Coda File System

Re: Coda development (rpc2 handshake / instance authentication)

From: <>
Date: Sat, 7 May 2016 17:36:22 +0200
On Fri, May 06, 2016 at 08:38:49PM -0400, Jan Harkes wrote:
> On Fri, May 06, 2016 at 08:59:15PM +0200, wrote:
> > Nevertheless, one example to the contrary:
> > 
> > There is nothing preventing an update client to happily talk
> > to a wrong update server instance if the ip is spoofed and "scm"
> > data on some server hosts already are inconsistent
> > (iow there is a possibility of error escalation or recovery prevention).
> In that case I can put your mind at easy very easily.
> - There is only one update server in a realm, so a client cannot
>   accidentally talk to the wrong server within the same realm.
> - The update clients and update server use the 'update token' as a shared
>   secret to set up their connections.

> So any accidential or malicious other update server that happens to take
> over the same IP as the official update server will not possess the
> shared secret to succesfully fool the update client. And if it does have
> the right shared secret, a serverid isn't going to save anything here.

I am not worried about a man-in-the-middle who redirects traffic to a
server under his control, but about one who redirects traffic from one
service instance to another one.

In the example I am discussing a combination of several circumstances:
- corrupted consistency between different server instances so that
  they do not agree on who is scm
- a malicious party who can modify ip-numbers in packets in transit

Then an update client can be fooled to connect to a wrong/stale
update server which for any reason wrongly believes that it is scm.
As a result updates will be picked from a wrong source and they
can happen to be stale or corrupted, and the situation will be
undetectable for this update client.

A shared secret does not protect against this kind of influence.

The scenario above is artificially constructed but this does not
mean it is impossible.

> > From my perspective this is not any more of a layering violation than
> > CN checking in TLS.
> TLS actually checks the common name in TLS, your server ids are some
> opaque blob passed up the application and are not checked by RPC2. So
> they can just as easily be implemented by adding a single RPC call right
> after connection setup doing something like a 'GetServerId', and then
> taking action in the client based on the result.

This looks like a clean and hardly disputable approach, applying the check
in the layer just above the rpc2 connection.

Indeed such a check is not automatically useful/necessary for every
protocol and thus rpc2 code might not be the most natural place for it.

 If there are multiple protocols making use of such a check, it probably
 should be "CheckServerId" (instead of Get...), to avoid to agree on a
 certain form and size of "serverid" and also to avoid the need to pass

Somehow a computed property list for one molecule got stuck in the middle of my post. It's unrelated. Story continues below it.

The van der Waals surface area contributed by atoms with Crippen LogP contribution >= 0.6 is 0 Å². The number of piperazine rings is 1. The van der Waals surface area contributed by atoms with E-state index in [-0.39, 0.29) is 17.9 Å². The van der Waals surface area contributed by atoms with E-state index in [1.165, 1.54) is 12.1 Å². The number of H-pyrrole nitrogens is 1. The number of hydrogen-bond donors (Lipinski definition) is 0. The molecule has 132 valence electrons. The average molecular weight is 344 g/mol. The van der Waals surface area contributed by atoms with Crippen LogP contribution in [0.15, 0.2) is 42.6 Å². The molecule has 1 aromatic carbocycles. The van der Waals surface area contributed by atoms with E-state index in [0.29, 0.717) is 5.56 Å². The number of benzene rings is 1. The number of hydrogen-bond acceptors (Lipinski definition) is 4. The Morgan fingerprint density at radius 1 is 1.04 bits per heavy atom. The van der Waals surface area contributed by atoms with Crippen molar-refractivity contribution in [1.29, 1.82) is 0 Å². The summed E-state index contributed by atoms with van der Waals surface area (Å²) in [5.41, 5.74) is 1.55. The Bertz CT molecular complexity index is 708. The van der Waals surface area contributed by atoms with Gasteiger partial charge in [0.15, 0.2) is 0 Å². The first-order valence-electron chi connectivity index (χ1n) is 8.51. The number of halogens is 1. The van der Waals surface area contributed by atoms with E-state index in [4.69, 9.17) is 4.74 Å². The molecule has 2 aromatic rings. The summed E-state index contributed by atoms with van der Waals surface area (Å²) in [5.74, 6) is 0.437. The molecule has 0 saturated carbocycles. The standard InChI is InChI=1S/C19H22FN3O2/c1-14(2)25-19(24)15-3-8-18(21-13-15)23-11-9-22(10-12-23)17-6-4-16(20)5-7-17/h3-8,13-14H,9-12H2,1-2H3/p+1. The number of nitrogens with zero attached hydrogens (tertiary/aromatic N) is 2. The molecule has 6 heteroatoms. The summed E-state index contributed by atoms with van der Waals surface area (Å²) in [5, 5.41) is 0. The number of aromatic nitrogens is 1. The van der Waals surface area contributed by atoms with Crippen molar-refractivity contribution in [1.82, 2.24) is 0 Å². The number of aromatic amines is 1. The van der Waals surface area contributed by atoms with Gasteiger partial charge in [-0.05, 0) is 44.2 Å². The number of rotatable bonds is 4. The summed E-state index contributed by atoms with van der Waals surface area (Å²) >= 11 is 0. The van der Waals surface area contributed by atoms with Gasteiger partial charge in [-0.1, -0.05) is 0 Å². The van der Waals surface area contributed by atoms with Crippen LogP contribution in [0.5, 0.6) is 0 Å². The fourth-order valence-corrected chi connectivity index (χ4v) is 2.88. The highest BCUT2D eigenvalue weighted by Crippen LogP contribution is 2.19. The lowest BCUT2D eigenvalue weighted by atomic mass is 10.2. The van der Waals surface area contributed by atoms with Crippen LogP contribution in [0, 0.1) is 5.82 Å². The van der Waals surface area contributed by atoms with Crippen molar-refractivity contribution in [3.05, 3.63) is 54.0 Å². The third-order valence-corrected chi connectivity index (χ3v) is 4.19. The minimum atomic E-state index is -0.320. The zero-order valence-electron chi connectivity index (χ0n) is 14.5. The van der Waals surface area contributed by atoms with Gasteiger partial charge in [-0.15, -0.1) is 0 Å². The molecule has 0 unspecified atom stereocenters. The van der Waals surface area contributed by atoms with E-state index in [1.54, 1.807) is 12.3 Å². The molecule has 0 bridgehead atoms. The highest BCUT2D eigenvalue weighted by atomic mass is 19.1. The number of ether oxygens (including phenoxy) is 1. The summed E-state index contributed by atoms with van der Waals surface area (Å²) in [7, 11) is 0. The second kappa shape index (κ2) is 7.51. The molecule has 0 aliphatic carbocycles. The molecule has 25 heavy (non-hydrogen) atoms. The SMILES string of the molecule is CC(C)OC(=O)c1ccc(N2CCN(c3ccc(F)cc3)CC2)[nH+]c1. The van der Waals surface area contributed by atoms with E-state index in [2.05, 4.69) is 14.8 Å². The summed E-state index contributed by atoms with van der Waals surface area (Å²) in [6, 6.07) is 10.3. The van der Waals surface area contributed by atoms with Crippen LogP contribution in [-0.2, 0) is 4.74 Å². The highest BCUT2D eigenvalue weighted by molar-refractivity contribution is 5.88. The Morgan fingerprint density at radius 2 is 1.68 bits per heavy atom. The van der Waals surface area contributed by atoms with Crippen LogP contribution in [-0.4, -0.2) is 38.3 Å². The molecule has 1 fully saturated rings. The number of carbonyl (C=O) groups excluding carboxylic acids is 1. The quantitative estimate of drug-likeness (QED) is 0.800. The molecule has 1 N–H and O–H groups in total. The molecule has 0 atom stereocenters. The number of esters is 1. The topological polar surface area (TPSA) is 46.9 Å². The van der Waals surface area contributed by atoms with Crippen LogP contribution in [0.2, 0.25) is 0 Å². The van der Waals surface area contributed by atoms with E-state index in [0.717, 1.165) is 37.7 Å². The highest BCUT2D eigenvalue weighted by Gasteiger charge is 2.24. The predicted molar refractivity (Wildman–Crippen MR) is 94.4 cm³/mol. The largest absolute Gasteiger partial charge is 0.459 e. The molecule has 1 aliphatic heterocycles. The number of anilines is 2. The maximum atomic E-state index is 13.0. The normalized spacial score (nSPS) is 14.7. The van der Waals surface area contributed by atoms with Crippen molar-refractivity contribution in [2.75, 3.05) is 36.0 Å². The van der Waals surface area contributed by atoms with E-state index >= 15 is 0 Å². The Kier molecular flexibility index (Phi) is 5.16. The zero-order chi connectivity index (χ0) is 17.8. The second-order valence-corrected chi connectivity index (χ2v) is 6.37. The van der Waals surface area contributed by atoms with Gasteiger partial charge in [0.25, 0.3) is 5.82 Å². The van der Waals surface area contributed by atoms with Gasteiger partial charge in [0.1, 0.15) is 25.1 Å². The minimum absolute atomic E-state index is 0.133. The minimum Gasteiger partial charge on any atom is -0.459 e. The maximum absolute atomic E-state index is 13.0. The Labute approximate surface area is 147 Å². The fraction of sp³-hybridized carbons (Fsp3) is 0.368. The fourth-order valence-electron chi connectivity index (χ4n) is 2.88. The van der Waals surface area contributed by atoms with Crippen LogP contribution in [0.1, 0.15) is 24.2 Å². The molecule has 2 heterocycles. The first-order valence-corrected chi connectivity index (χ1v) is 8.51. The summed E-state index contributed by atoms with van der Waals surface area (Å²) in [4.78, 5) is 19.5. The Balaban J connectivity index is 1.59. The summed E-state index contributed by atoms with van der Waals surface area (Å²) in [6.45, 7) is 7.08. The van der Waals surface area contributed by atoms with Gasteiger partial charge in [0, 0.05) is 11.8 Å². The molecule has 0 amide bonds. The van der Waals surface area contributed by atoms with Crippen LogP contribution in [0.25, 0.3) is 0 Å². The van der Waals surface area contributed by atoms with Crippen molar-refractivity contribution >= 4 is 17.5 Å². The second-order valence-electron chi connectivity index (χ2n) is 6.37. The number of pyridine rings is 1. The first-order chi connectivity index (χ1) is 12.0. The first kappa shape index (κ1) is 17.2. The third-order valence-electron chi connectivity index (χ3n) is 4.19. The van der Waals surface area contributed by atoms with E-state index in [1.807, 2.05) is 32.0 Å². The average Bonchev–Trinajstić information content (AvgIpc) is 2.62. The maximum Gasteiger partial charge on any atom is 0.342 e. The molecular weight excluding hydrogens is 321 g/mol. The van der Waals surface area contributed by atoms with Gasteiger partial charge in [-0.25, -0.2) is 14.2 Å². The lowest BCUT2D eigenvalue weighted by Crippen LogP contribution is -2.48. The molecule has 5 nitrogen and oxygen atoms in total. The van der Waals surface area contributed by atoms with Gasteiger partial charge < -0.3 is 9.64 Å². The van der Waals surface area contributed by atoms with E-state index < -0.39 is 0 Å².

it over the wire - it can be long. A hash comparison with a generous
 hash size would do.

 The only downside I see is that this implies an additional rtt time
 at connection establishement, when the protocol applies the check.

 OTOH connection establishement is a heavy operation by itself and does
 not happen too often. If the check is done as an RPC, the extra rtt for
 the protocols which need this would be hardly noticeable.

Such an RPC would have a tiny impact on the code size, would not
postulate any modification of the existing code but allow for checking.
What can be better!

I agree otherwise that there is for the moment no practical impact
of _not_ doing such a check.

But when we make changes this can be useful for avoiding
the need of related exhaustive analysis of every case.

> This is actually quite close to what Coda clients do when they connect
> to Coda servers, they send an RPC request to 'bind' the connection to a
> specific volume, if the server claims it does not have the volume the
> connection is closed.

Given that this is a replica id (which of course can not be present on
another server), we are certainly in the clear.

> > > > Do you feel this would be expensive or risky? What would be the downsides,
> > > > besides the corresponding API extension (adding a "server instance id"

> Ok here is a simple answer. The server-id would probably end up as part
> of the INIT2 packet, which then turns any Coda server into a source for
> an amplification attack. Someone can send INIT1 packets from a fake
> origin, which then result in some very large INIT2 sent to the victim.

This would be bad indeed, but a change of the on-wire formats would be
probably not necessary.

> If you move it to the INIT4, by then the connection is already set up
> and it can just as well get sent as the first RPC on the new connection.

What I had in mind was mixing the data into the secret. This would
not change the size of any packet but ensure that the secret verification
fails as soon as there is a mismatch between what the client and the server
supply as the "id". Supplying an empty "id" would be even fully
compatible with peers running the current "instance-unaware" code.

The strengthening step would look to me like a suitable place for mixing
in the extra data.

This would generalize rpc2 to naturally support services
with multiple instances who share the authentication secret,
despite being distinct, from the upper layer protocol's viewpoint.

Coda servers are an example of such setup (they serve data which
differs between the servers, but share the authentication secret).
There are probably examples outside of Coda, too.

Given that Coda is the only known rpc2 user and that we do not see
apparent related vulnerabilities in its protocols, such a change is of
course less relevant.

Thanks Jan!

Received on 2016-05-07 11:36:54